What Theater Schmeater has done with John Patrick Shanley’s 4 Dogs and a Bone should be enshrined as a movie. It begs for permanence so that one can return and savor its delights. Alas, this sharp, biting, witty, and funny gem is theater, not a movie, so go see it live. Be alert to all the clever funny nuances director Julie Beckman unearths in the script. This isn’t too hard, when the audience laughs or gasps—that’s your cue to join in.
Who are the four dogs, what are they fighting for and what are they fighting over? Shanley uses the first act to let us know in two scenes, each with two of the characters. Opening words, Act 1, Scene 1: “I’ve been incested,” spoken by Brenda (Brenda Joyner) to Bradley (Paul Custodio), as she spews out a confession of trauma and trials that is well rehearsed. Bradley is not buying it. As the producer he has his own issues: the script/movie is over-budget. He only has $5 million and the project as currently written requires $8 million. Brenda, as only a supporting actress in the script, wants her role boosted. Plus, both agree the movie has to be “saved” by changing the ending. Bradley tries to persuade Brenda that the director (who we never see) is “weak” and incapable of making the hard decisions called for. Their best chance to save the movie must therefore focus on the writer.
Brenda got the role because a successful actor is her step-brother. The producer Bradley wonders if she might ask him for money for the movie. Brenda has what she claims are 10 pages of single spaced notes on the script from William Goldman. Goldman wrote Butch Cassidy and the Sundance Kid. That’s quite a coup, if true.
Bradley has an smelly, runny ulcer on his ass the size of a shrimp (fair warning, this play contains content of an adult nature). Custodio and Joyner relish their roles and Beckman has blocked their movements to use all of the tiny stage. They connive to cut the role of the star and on how to persuade the writer to change the ending. We’ll meet them in Scene 2.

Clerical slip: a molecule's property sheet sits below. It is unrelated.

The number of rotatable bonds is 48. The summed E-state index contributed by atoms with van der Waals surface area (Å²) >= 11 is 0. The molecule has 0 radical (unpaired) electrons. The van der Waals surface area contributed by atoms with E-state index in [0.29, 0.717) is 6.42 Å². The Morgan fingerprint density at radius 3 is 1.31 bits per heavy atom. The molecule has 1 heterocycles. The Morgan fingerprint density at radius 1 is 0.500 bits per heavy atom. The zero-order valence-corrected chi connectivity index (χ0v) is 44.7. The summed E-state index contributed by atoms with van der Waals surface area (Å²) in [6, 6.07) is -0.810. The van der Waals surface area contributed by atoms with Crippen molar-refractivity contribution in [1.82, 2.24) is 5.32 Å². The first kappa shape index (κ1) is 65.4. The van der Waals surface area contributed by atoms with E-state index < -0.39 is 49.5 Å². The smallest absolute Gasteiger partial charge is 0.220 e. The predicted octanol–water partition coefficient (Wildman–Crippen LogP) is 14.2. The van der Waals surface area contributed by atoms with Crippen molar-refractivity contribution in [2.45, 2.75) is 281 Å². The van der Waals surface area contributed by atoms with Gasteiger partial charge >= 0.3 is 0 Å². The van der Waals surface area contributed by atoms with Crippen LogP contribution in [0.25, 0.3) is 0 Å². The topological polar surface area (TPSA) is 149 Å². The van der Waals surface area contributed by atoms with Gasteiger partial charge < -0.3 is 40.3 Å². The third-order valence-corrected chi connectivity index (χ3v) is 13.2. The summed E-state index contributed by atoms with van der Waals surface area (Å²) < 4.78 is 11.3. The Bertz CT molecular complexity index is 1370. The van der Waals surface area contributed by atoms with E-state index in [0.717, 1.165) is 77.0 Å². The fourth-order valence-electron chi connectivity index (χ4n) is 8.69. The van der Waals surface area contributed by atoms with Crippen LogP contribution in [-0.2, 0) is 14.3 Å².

Between scenes the audience is shown the dailies from the movie. This is a clever innovation. Meanwhile, the stage hands rearrange the set from an office to an actors’ bar. Set Designer Kasia Różańska keeps the sets simple yet evocative of the settings of the scenes.
Scene 2 finds Victor (Ray Tagavilla) and Collette (Elinor Gunn) in a bar in a chaotic conversation about many things. Collette wants the ending changed to her character saving the dying boy. Victor wants to leave the ending alone, telling her “the heartbreak of life is real. Grief is real.” Collette finds Victor “attractive” and Victor counters by asking if she wants to suck his dick. Victor’s distracted and subdued demeanor we learn is his grief at his mother’s recent death. Collette feels this movie is her last best chance to escape from being always cast as a character actor. She wants the leading role in her next film, and changing the ending with her saving the boy would be just the thing. Tagavilla and Gunn play well off each other, one’s a light, though a dimmer one at the moment, and the other is a moth attracted to it.
Everything is currency in the competition for what each character wants: the women use their sexuality and other charms; the men their positions as producer or writer.
After the intermission we enjoy the fun of watching Brenda and Collette in their dressing trailer circling and snarling at one another. Shanley closes out the play by bringing all four characters together and trapping them under a shed while a downpour spoils their day of shooting. To cut costs Bradley had not bought weather insurance. What to do? He calls Victor from his mother’s wake to discuss how to cut that scene out. Victor is not pleased. Brenda arrives with running mascara and upset because that day’s shoot was to be one of her bigger scenes. Collette eventually arrives very angry because Brenda had locked her in the trailer. There’s physical comedy and sight gags plus sharp writing. From watching this play about the around and behind-the-scenes battles being waged in the making of a movie it’s a marvel anything gets “in the can.”
Four Dogs and a Bone by John Patrick Shanley, directed by Julie Beckman. Theater Schmeater. 2125 Third Avenue. May 29 through June 27, Thursdays, Fridays, and Saturdays at 8 PM. Tickets from schmeater.org or 800 838.3006. Closes June 27.